For children today, the word "polio" means little more than a series of shots, a mundane part of health care. Fifty years ago, however, polio was a dark shadow that arrived every summer, a deep fear hanging over every child and parent. Every year, the disease left tens of thousands of children crippled, paralyzed or, worse, reliant on an iron lung to aid them in breathing. Time
magazine senior writer Kluger, coauthor of the bestselling book that was the basis for the movie Apollo 13,
tells how polio was beaten 50 years ago in one of the triumphs of modern medicine. The narrative naturally centers on Jonas Salk, whose lab developed the first polio vaccine, but this is by no means a simple biography. Kluger is best when describing science as a team enterprise, and this account offers a keen understanding of the vast machine of people and resources mobilized to combat polio. The book is well researched and accessible, made all the more tense and gripping by the author's depiction of the pre-vaccine world—by describing what it was like to live in fear of polio, Kluger reminds us how joyous and heroic an event its conquest was. B&w photos not seen by PW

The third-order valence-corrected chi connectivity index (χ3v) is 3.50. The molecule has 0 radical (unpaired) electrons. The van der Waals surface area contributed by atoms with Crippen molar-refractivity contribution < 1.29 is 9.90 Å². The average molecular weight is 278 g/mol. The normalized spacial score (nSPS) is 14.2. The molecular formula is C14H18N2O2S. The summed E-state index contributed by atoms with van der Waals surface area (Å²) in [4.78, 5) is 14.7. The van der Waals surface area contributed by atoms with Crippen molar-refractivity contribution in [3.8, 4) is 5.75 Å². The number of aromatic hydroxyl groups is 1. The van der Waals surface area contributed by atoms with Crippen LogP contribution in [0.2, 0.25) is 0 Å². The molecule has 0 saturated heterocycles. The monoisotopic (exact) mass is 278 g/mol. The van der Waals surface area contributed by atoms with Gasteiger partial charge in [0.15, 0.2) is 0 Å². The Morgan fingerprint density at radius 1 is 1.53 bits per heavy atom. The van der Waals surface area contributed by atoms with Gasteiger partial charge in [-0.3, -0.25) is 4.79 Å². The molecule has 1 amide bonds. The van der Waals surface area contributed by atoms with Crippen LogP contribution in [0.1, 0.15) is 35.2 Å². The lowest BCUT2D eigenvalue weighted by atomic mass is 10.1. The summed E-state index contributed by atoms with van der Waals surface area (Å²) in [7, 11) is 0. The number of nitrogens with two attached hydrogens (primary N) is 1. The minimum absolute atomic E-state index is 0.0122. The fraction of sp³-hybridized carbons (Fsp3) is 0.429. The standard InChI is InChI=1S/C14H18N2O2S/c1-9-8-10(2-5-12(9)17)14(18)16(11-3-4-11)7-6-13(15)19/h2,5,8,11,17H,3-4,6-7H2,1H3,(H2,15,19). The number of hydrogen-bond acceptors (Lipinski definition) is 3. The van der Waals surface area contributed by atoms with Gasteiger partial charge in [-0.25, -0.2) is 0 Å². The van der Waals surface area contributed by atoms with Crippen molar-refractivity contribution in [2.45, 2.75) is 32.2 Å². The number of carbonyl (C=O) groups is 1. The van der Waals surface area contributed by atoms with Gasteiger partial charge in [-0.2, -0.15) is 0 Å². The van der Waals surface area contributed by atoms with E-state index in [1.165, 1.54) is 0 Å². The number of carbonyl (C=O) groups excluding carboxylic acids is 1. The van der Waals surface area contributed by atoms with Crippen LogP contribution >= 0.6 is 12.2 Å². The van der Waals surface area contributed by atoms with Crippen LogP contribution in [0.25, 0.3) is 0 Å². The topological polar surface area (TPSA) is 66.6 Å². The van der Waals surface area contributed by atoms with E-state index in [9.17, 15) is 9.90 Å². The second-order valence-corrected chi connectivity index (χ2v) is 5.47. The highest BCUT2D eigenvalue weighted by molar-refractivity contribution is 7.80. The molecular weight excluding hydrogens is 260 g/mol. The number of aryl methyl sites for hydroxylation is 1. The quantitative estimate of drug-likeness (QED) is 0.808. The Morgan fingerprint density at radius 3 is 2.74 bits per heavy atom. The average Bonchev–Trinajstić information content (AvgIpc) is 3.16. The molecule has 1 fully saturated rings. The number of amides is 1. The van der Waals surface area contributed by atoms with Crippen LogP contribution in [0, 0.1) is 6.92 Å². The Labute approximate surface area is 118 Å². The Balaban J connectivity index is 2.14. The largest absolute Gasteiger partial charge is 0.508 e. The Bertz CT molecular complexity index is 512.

. Agent, Joy Harris Literary Agency. (Feb. 1)
The 50th anniversary of Salk's polio vaccine will be commemorated by a Smithsonian exhibit, among other events. This year is also the World Health Organization's target for eliminating polio worldwide. Sales for this title by a previously bestselling aut
hor should be very brisk.